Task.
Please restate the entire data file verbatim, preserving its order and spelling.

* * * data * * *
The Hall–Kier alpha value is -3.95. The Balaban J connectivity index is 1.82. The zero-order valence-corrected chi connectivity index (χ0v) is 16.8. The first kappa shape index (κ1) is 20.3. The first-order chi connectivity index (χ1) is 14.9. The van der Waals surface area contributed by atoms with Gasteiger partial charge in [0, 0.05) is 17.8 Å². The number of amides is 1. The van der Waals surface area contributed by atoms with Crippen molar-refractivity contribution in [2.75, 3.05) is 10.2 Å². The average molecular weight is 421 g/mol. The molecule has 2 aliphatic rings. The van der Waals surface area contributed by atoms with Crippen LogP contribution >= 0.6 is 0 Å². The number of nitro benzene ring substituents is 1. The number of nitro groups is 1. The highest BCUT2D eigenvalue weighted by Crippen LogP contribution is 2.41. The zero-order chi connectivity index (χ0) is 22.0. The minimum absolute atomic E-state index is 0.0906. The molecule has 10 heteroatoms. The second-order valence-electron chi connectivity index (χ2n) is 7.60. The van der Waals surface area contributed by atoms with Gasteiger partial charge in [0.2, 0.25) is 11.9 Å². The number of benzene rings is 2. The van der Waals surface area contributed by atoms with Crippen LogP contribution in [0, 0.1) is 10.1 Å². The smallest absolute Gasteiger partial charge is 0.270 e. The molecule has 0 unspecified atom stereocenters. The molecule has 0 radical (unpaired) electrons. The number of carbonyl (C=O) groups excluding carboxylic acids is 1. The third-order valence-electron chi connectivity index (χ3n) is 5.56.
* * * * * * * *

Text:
The Hall–Kier alpha value is -3.95. The Balaban J connectivity index is 1.82. The zero-order valence-corrected chi connectivity index (χ0v) is 16.8. The first kappa shape index (κ1) is 20.3. The first-order chi connectivity index (χ1) is 14.9. The van der Waals surface area contributed by atoms with Gasteiger partial charge in [0, 0.05) is 17.8 Å². The number of amides is 1. The van der Waals surface area contributed by atoms with Crippen molar-refractivity contribution in [2.75, 3.05) is 10.2 Å². The average molecular weight is 421 g/mol. The molecule has 2 aliphatic rings. The van der Waals surface area contributed by atoms with Crippen LogP contribution >= 0.6 is 0 Å². The number of nitro benzene ring substituents is 1. The number of nitro groups is 1. The highest BCUT2D eigenvalue weighted by Crippen LogP contribution is 2.41. The zero-order chi connectivity index (χ0) is 22.0. The minimum absolute atomic E-state index is 0.0906. The molecule has 10 heteroatoms. The second-order valence-electron chi connectivity index (χ2n) is 7.60. The van der Waals surface area contributed by atoms with Gasteiger partial charge in [0.2, 0.25) is 11.9 Å². The number of benzene rings is 2. The van der Waals surface area contributed by atoms with Crippen LogP contribution in [0, 0.1) is 10.1 Å². The smallest absolute Gasteiger partial charge is 0.270 e. The molecule has 0 unspecified atom stereocenters. The molecule has 0 radical (unpaired) electrons. The number of carbonyl (C=O) groups excluding carboxylic acids is 1. The third-order valence-electron chi connectivity index (χ3n) is 5.56.